NEW YORK (Reuters) - Oil prices fell more than $2 per barrel on Friday as Saudi Arabia and Russia discussed easing production cuts that have helped push crude prices to their highest since 2014.
Brent crude futures LCOc1 fell $2.35, or 3 percent, to settle at $76.44 a barrel. The global benchmark lost about 2.7 percent this week, its largest weekly drop since early April. The contract hit its highest since late 2014 at $80.50 last week.
U.S. West Texas Intermediate (WTI) crude CLc1 slumped $2.83, or 4 percent, to finish at $67.88 a barrel. For the week, WTI tumbled about 4.9 percent, its biggest loss since early February, a sharp course reversal after six weeks of gains.
The premium of Brent to WTI WTCLc1-LCOc1 hit $8.75 per barrel in post-settlement trade, its widest since March 2015.
For graphic on Russia vs Saudi vs U.S. oil production click reut.rs/2J1fC51
The energy ministers of Russia and Saudi Arabia met in St. Petersburg to review the terms of a global oil supply pact that has been in place for 17 months, ahead of a key OPEC meeting in Vienna next month.
The ministers, along with their counterpart from the United Arab Emirates, discussed an output increase of about 1 million barrels per day (bpd), sources told Reuters.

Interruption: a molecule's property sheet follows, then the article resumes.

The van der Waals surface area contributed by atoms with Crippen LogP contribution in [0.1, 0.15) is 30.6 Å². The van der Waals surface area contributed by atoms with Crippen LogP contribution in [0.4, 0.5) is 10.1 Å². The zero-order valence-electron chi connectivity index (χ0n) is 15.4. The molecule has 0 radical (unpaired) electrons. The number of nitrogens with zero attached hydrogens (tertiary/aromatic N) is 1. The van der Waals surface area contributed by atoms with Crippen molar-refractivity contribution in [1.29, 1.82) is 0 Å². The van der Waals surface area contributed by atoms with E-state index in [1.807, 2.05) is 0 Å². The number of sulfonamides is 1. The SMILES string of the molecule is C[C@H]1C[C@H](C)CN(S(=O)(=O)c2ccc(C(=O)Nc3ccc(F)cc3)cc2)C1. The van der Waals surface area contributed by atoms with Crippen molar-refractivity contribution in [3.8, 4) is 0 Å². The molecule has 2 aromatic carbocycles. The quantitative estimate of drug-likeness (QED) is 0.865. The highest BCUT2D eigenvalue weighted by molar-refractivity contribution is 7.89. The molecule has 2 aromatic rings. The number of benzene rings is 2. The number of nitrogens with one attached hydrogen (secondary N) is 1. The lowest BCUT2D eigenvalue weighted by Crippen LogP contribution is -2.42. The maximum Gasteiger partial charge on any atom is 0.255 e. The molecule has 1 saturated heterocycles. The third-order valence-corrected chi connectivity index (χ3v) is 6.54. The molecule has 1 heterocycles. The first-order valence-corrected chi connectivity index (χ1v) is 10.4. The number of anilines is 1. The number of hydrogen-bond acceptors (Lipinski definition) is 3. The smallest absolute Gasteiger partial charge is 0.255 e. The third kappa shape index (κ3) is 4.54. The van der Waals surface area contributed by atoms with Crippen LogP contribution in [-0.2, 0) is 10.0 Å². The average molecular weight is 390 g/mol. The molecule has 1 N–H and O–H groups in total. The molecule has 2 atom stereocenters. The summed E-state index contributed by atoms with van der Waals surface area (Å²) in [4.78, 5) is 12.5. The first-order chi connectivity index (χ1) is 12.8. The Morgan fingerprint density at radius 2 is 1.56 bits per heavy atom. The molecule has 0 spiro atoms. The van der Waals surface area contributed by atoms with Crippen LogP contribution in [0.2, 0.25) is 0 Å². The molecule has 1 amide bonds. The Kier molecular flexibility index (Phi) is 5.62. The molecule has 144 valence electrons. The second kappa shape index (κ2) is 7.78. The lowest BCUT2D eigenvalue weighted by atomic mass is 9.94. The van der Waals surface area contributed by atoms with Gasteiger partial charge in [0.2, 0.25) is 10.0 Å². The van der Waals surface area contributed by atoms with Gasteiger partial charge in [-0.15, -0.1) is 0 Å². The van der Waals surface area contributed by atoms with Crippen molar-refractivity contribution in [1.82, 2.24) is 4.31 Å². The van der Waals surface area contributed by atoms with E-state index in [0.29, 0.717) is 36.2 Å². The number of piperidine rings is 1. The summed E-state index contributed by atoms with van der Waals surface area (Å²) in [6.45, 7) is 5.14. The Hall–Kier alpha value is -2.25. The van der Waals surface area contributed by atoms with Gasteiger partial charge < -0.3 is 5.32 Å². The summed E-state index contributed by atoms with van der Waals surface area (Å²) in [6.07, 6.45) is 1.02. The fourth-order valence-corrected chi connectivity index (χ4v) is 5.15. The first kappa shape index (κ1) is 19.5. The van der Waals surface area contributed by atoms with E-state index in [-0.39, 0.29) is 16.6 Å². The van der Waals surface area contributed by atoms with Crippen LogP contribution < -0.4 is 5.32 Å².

Russia’s energy minister said oil ministers from OPEC states and non-OPEC countries participating in a deal to cut output would likely decide to gradually ease curbs at their meeting in Vienna next month.
“After hitting that $80 level, which is a psychological level, we were seeing a little bit of a pull-back yesterday, and then rhetoric out of Saudi and Russia has only exacerbated the sell-off today,” said Matt Smith, director of commodity research at ClipperData.
Global crude inventories have fallen over the past year because of the OPEC-led cuts, which were boosted by a dramatic drop in Venezuelan production.
The prospect of renewed sanctions on Iran after Trump pulled out of an international nuclear deal with Tehran has further supported prices in recent weeks.
This comes even as U.S. crude production has risen. The United States in February produced 10.3 million bpd, a record.
The U.S. oil rig count, an indicator of future production, rose by 15 to 859 in the week to May 25, the highest level since March 2015, General Electric Co’s (GE.N) Baker Hughes energy services firm said.
Hedge funds and other money managers raised their bullish bets on U.S. crude futures and options in the latest week after four consecutive cuts in the net long position, according to data released on Friday.
The increase lifted the wagers from 6-month lows, in the week to May 22, according to data from the U.S. Commodity Futures Trading Commission (CFTC).
The speculator group raised its combined futures and options position in New York and London by 2,009 contracts to 421,916 during the period.
Additional reporting by Ron Bousso in London, and Henning Gloystein and Roslan Khasawneh in Singapore; Editing by Marguerita Choy, Chris Reese and Diane Craft